John Hickenlooper would run away with the Democratic primary for Colorado's U.S. Senate seat, with more than six times the support of other candidates, says a poll commissioned by a group that supports the former two-term governor.
The Public Policy Polling survey released Tuesday found that Hickenlooper had the support of 60% of Democratic voters, followed by former state House Speaker Andrew Romanoff, with 9% support. None of the other candidates in the poll — including former state Sen. Mike Johnston, who exited the primary Tuesday — scored above 3% support, and 16% of respondents said they were undecided.
Hickenlooper ended his presidential campaign in mid-August and a week later joined the crowded field of candidates hoping to take on Republican U.S. Sen. Cory Gardner in next year's election.
Asked which candidate has the best chance of beating Gardner, 65% of the poll respondents said Hickenlooper, with Romanoff at 7%, former ambassador Dan Baer at 3% and the other candidates at 1% or lower.
In all, 11 Democrats are running for the chance to challenge Gardner, one of only two Republican senators on the ballot next year in states won by Democrat Hillary Clinton.
The poll, conducted Aug. 28-29, was paid for by 314 Action, a Democratic group that works to elect scientists to public office and launched a campaign in early August to draft Hickenlooper, a geologist, into the Senate primary.
“Colorado Democrats understand that John Hickenlooper shares their values and is a proven champion of progressive ideas,” said 314 Action Executive Director Josh Morrow in a statement. “His strength in the primary is a reflection of his record as a progressive leader for Colorado.”
While Hickenlooper has been attacked by other Democrats for being insufficiently progressive — including by Romanoff and other primary competitors — the survey found his favorability is virtually identical among Democrats who consider themselves more moderate and those who consider themselves more progressive.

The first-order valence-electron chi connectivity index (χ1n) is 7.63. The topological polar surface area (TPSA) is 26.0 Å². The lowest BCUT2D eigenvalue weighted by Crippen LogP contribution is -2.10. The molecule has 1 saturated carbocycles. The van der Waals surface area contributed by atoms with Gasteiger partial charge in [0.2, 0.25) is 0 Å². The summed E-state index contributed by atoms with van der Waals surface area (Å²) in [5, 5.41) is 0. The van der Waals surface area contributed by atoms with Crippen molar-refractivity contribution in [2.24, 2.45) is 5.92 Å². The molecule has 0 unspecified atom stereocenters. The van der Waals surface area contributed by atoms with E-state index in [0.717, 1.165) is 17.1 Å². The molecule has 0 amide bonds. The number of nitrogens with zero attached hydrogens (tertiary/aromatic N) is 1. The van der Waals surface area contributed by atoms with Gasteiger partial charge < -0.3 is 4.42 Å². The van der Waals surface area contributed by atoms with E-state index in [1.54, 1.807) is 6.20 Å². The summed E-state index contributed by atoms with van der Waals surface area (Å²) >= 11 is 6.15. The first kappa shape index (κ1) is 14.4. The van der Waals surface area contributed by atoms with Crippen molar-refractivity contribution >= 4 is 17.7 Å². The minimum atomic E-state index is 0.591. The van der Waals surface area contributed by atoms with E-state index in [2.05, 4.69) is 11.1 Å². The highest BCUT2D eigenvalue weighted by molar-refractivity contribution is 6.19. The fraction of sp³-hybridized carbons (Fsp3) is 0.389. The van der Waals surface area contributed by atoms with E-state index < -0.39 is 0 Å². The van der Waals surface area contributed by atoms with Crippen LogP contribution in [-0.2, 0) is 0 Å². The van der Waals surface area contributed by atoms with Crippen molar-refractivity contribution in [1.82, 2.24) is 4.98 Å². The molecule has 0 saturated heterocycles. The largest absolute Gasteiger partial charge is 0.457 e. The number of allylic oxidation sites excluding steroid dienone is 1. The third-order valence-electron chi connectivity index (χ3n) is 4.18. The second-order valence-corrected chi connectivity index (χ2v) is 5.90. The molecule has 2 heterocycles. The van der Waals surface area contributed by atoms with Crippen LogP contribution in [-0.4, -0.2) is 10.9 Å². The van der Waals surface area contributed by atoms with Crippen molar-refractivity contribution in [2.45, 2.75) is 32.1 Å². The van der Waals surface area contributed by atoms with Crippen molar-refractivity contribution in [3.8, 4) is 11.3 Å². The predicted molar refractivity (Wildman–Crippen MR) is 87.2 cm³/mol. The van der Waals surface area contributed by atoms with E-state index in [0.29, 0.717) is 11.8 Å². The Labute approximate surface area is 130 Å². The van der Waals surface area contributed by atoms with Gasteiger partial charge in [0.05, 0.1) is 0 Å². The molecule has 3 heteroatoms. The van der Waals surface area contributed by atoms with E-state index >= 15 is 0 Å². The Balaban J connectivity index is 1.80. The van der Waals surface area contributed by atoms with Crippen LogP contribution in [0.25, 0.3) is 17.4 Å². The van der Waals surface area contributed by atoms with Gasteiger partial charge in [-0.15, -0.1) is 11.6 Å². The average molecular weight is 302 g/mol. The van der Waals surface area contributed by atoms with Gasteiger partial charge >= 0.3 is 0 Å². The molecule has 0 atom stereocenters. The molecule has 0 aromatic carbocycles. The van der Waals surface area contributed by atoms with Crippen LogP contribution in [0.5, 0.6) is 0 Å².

The poll shows that 71% of the moderates view Hickenlooper favorably, as do 72% of the progressives, with 16% in both groups holding an unfavorable opinion and 12% unsure.
In addition, 67% of Democrats surveyed said they think Hickenlooper has been "a progressive leader," while 18% thought otherwise and 16% were unsure.
While majorities of Democratic voters weren't familiar enough to form an opinion about most of the other candidates in the survey, only Romanoff and Johnston wound up with positive net favorability.
Romanoff was viewed favorably by 35% of the Democrats and unfavorably by 17%, with 48% unsure.
Johnston, who came in third in last year's gubernatorial primary, was viewed favorably by 26%, with 10% viewing him unfavorably and 65% unsure.
Despite having raised millions of dollars more than any other Democrats in the race, Johnston suspended his campaign Tuesday, saying he didn't want to run the expensive and negative campaign it would take to beat the popular Hickenlooper.
The others in the survey — Baer, former state House Majority Leader Alice Madden, state Sen. Angela Williams and former U.S. Attorney for Colorado John Walsh — all wound up slightly underwater on favorability, though more than 70% of Democrats weren't sure how they felt about any of them.
Hickenlooper won head-to-head questions against each candidate by wide margins, beating Romanoff 66%-17% in the closest contest and beating Baer 72%-11% in the match-up with the largest margin.
PPP surveyed 509 Democrats using interactive phone calls and over the internet. The survey has a margin of error of 4.3%.